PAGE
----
Other nobles also published—the Earls of Derby at Knowsley Hall (1729), Augustus II/III, Elector of Saxony and King of Poland(1753-57) and Frederick II, King of Prussia (1764)—to greater or lesser degrees, depending on the extent of their collections.

Pomp rationalised

In 1776 the Habsburg collection was moved from the Stallburg to the suburban Belvedere palace, theatrically and ahistorically depicted in an allegory by Vincenz Fischer to give maximum credit to the Enlightened emperor, Joseph II, as the mastermind of the plan (and to whom due credit should be given). The display of paintings in the Winter Palace is one the earliest examples of what we know as a typical museum display, with paintings arranged discretely in galleries by artist or nation.

The embourgeoisement of the Belvedere was furthered by its partial opening to the public in 1781 and the publication (1783) of a descriptive catalogue of the works by Christian von Mechel, a Swiss engraver, publisher and art dealer specifically employed by the emperor to organise the collection. That publication, in which the text begins to take precedent over the image, was more a vademecum than a Galeriewerk, and was therefore the seed of today’s museum catalogue.

Pomp popularised

Originally, the elite who might see such art were few. But as the growing middle class became interested in and better informed about art, princes opened their collections to view. Towards the end of the 18th century, this was accompanied by the publication of the first printed guides to local collections. On display at the Winter Palace are those to various princely palace collections in Pommersfelden (1774), Schleissheim (1775), Salzdahlum (1776), Düsseldorf (1781), Kassel (1783), Schwerin (1792), and further afield, the Uffizi (1778), the Palais Royale, Paris (1786), and Houghton Hall (1788). Now the wheel has made a full turn: where the Galeriewerk initially aimed to impress those who would never see the works in situ, now the book tells the viewer on the spot what she is seeing.

For anyone interested in the history of illustrated books and catalogues, this show should not be missed.

Pomp and the populace

Princely display in the Early Modern and Baroque eras frequently came in the form of banqueting. At the Kunsthistorisches Museum, the exhibition Celebration! shows 125 items, thematically arranged, to give the visitor some idea of what these feasts and festivities looked like. The show includes paintings, prints, drawings, furniture, musical instruments, and tableware (including ingenious and exquisitely worked “table toys” made to look like ships, cannons and other automata) and—not least—a magnificent, entirely intact, 56 ft-long, 6 ft-wide linen table cloth woven in 1527 at the command of the Emperor Charles V for use at the chapter meetings of the Order of the Golden Fleece.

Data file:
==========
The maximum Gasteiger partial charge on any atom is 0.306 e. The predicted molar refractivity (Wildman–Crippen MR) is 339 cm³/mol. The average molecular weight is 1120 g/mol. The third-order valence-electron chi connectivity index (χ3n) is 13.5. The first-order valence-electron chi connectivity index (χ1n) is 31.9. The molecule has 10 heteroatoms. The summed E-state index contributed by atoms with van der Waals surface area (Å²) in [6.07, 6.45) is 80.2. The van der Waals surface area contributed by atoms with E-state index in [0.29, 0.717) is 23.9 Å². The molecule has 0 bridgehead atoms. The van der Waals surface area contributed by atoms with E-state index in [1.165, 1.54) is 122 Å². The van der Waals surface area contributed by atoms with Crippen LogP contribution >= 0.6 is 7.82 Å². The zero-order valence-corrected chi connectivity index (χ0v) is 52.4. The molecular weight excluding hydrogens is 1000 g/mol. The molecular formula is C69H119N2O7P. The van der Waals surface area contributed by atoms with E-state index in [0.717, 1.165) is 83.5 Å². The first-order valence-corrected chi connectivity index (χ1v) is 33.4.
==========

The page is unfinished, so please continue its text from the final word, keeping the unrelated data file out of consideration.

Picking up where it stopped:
Woven into the tablecloth are panels of the coats of arms of the knights and the order’s patron saints. First used in 1531 at Tournai, numerous subsequent paintings and illuminations feature it. Other galleries show elaborate firework displays, arms and armour for jousts and tourneys (there is also a video of a joust, to give one some sense of what it was like), and a display of items showing “the people’s” celebrations, which notably includes works from the museum’s extensive Brueghel collection.

The occasion for this exhibition is the 125th anniversary of the opening of the Gottfried Semper-designed museum building to the public on a permanent basis to view the Habsburg collections. The exhibition of one object for each year of the museum’s existence is sponsored by Uniqa and the Österreichische Lotterien.

Perhaps the most impressive aspect of this exhibition is that the extraordinary exhibits are drawn almost entirely from the KHM’s own holdings—and they are only the tip of the iceberg. A feast beyond imagining.

Donald Lee is the literary editor of The Art Newspaper.

Princely Splendour: the Power of Pomp, Winter Palace of the Belvedere, Vienna, until 26 June

Celebration!, Kunsthistorisches Museum, Vienna, until 11 September